01:21pm Thursday 23 November 2017

Why WHO must be strengthened in wake of Ebola

Adam Kamradt-Scott, Sophie Harman, Joao Nunes, Anne Roehmer-Mahler, and Clare Wenham

The 2014 Ebola outbreak in west Africa has demonstrated again the urgent need for strong leadership and coordination in responding to global health challenges. As members of the global health scholarly community, we call upon all WHO Member States to recommit themselves to strengthening global outbreak alert and response by sustainably investing in the WHO, its departments, and personnel.

As members of the WHO secretariat have admitted, mistakes were made in how the organisation initially responded to the 2014 Ebola outbreak.

Ahead of the 68th World Health Assembly in May, 2015, the temptation will be to point fingers and use the extreme case of Ebola to justify further erosion of the WHO. The temptation might also be to divert voluntary contributions to other institutions. We firmly believe that any such measures must be approached with extreme care.

In international forums, a proposal is being discussed to establish a new “first responder” UN agency, which will provide emergency operational assistance in humanitarian crises by rapidly deploying trained personnel, equipment, and supplies. While an enhanced rapid response would be beneficial, a new agency would be subject to the same vagaries of institutional funding and Member State interests in delivering its mandate. Even more importantly, these are functions that the WHO already fulfils via the Global Outbreak Alert and Response Network (GOARN), which maintains a roster of experts that can be deployed to assist in humanitarian disasters. The resources to create an entirely new agency would therefore be better served by strengthening the WHO’s emergency response division rather than duplicating existing functions. Resources could also be more effectively used to help Member States implement the International Health Regulations (2005) via health system strengthening.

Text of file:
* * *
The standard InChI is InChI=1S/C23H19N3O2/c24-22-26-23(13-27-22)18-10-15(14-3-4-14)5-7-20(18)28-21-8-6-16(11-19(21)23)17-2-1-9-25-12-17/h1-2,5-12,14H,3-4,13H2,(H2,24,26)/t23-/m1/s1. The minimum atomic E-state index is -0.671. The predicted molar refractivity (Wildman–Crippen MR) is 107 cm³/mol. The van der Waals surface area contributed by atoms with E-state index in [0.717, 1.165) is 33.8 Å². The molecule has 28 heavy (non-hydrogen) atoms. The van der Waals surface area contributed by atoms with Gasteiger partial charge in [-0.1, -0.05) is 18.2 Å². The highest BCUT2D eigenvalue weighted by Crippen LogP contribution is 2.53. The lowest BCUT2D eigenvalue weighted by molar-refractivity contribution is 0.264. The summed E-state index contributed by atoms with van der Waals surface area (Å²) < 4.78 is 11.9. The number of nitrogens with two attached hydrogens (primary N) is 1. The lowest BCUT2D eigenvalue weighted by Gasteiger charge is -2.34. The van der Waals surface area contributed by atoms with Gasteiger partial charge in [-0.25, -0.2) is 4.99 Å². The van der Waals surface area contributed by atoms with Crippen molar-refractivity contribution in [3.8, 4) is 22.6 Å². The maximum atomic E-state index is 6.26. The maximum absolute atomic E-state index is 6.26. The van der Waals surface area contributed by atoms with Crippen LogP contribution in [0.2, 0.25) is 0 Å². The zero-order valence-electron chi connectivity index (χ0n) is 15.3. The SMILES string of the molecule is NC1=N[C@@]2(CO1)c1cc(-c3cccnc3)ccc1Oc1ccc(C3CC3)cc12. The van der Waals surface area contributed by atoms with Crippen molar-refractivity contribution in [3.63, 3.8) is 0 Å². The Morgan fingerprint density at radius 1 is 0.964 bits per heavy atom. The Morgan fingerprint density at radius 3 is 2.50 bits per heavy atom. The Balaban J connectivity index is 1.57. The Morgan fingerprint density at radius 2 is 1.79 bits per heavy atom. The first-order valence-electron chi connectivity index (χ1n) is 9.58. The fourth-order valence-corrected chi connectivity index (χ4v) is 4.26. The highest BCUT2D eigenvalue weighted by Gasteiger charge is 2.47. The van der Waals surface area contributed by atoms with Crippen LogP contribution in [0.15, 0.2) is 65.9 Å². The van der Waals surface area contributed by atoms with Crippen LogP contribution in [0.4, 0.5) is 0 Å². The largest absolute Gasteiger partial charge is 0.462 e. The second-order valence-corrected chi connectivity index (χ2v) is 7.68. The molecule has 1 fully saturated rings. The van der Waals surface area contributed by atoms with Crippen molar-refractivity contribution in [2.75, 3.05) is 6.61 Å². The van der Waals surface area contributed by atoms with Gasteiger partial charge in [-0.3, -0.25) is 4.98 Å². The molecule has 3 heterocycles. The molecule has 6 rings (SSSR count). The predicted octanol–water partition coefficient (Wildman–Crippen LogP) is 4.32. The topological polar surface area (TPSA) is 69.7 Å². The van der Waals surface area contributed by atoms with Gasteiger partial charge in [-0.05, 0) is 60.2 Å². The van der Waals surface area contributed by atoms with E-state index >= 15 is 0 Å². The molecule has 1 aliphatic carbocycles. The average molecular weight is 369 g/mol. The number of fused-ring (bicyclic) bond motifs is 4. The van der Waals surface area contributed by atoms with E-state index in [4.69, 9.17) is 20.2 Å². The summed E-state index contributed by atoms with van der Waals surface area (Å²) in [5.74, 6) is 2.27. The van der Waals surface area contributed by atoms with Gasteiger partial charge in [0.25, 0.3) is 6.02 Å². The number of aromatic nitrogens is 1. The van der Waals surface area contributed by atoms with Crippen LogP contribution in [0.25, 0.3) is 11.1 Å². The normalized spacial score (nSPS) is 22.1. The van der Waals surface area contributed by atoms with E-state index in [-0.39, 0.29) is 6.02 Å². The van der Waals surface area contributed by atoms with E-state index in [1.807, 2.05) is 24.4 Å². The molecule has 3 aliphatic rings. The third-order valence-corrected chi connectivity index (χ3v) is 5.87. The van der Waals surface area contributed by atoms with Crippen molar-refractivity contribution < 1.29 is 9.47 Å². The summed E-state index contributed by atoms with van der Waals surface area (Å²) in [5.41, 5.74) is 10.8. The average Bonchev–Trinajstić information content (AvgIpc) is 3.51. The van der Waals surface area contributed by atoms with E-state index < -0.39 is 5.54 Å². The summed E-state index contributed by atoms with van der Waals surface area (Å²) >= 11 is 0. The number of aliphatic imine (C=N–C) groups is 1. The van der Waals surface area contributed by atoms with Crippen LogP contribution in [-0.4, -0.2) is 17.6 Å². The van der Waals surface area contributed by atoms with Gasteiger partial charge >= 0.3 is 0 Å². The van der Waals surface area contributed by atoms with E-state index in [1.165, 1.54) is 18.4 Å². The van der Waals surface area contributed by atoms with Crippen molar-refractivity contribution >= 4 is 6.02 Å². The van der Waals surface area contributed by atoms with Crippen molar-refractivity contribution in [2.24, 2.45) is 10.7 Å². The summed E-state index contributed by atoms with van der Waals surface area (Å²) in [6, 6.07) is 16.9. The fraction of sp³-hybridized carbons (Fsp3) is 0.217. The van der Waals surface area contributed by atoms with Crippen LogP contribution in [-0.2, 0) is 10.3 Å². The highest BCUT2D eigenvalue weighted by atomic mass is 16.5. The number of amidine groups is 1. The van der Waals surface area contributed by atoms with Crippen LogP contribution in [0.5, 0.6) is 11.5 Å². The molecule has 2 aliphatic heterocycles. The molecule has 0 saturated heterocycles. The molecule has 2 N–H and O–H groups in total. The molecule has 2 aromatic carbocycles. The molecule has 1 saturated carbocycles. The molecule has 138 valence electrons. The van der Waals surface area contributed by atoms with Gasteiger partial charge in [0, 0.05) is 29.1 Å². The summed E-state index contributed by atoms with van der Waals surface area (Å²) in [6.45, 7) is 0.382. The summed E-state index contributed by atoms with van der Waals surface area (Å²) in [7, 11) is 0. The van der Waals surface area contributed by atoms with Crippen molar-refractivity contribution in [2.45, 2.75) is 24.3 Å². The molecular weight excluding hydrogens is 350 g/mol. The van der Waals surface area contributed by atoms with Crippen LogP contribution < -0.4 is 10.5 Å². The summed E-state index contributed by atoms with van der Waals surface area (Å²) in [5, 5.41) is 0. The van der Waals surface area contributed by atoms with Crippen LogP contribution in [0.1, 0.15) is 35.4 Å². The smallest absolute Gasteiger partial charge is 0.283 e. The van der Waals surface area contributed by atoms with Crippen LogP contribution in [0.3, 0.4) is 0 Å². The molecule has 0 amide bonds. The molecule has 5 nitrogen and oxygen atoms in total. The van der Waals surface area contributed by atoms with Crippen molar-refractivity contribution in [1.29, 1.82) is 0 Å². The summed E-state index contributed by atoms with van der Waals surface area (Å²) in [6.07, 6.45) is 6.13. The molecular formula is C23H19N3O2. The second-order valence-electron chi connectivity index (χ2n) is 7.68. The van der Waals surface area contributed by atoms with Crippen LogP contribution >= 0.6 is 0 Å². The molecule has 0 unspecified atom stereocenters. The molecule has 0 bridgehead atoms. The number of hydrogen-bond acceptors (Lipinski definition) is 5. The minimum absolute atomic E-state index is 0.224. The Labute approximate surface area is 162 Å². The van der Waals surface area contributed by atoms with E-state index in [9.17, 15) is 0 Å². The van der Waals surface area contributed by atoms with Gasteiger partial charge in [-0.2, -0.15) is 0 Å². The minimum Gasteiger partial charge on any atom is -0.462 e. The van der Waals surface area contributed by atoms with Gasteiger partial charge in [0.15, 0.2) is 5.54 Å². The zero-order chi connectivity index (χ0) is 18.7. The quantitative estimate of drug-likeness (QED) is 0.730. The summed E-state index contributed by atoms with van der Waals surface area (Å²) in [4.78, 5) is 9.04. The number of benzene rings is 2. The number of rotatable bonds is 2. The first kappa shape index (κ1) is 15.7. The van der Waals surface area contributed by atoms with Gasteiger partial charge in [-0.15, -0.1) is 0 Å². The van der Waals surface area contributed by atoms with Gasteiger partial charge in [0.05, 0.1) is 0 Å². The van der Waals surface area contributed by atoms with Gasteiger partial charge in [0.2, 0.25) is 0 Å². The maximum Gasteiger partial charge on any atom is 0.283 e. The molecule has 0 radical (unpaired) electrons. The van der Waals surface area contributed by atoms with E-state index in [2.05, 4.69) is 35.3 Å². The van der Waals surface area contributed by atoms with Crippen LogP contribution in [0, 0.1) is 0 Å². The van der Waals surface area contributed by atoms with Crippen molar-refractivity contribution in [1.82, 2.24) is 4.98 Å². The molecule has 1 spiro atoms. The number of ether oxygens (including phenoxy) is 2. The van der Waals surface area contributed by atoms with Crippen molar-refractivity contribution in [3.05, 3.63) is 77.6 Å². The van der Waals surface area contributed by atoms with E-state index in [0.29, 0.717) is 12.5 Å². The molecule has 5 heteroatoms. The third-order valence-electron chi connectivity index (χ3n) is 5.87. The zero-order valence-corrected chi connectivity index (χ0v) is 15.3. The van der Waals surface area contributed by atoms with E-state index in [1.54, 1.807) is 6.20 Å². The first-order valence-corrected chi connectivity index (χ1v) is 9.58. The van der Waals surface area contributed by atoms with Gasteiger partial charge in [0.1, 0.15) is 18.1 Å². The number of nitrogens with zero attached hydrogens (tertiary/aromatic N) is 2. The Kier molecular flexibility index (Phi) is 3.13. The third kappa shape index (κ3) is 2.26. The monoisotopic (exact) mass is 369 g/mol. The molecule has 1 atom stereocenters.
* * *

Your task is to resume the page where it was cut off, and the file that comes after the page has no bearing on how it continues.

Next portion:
An independent investigation of the WHO’s handling of the 2014 Ebola outbreak is both appropriate and warranted. The investigation should focus on the structural and procedural elements of institutional practice, consider how recent funding cuts affected the WHO’s ability to respond, and identify pathways to sustainable funding of the institution.

The WHO can provide global health leadership that is technically informed and representative. The organisation remains a fundamental element of global health governance, and provides an indispensable service as the lead technical agency in global health. While mistakes have been made, rather than engage in the further dismantling of the WHO we call on all Member States and the international community to give the organisation the resources it needs to serve its members and the populations they represent.

Adam Kamradt-Scott, Sophie Harman, Joao Nunes, Anne Roehmer-Mahler, and Clare Wenham, on behalf of 95 signatories.

 

Find the original letter and the full list of signatories in The Lancet.

   

Media enquiries: Luke O’Neill: (02) 9114 1961, 0481 012 600


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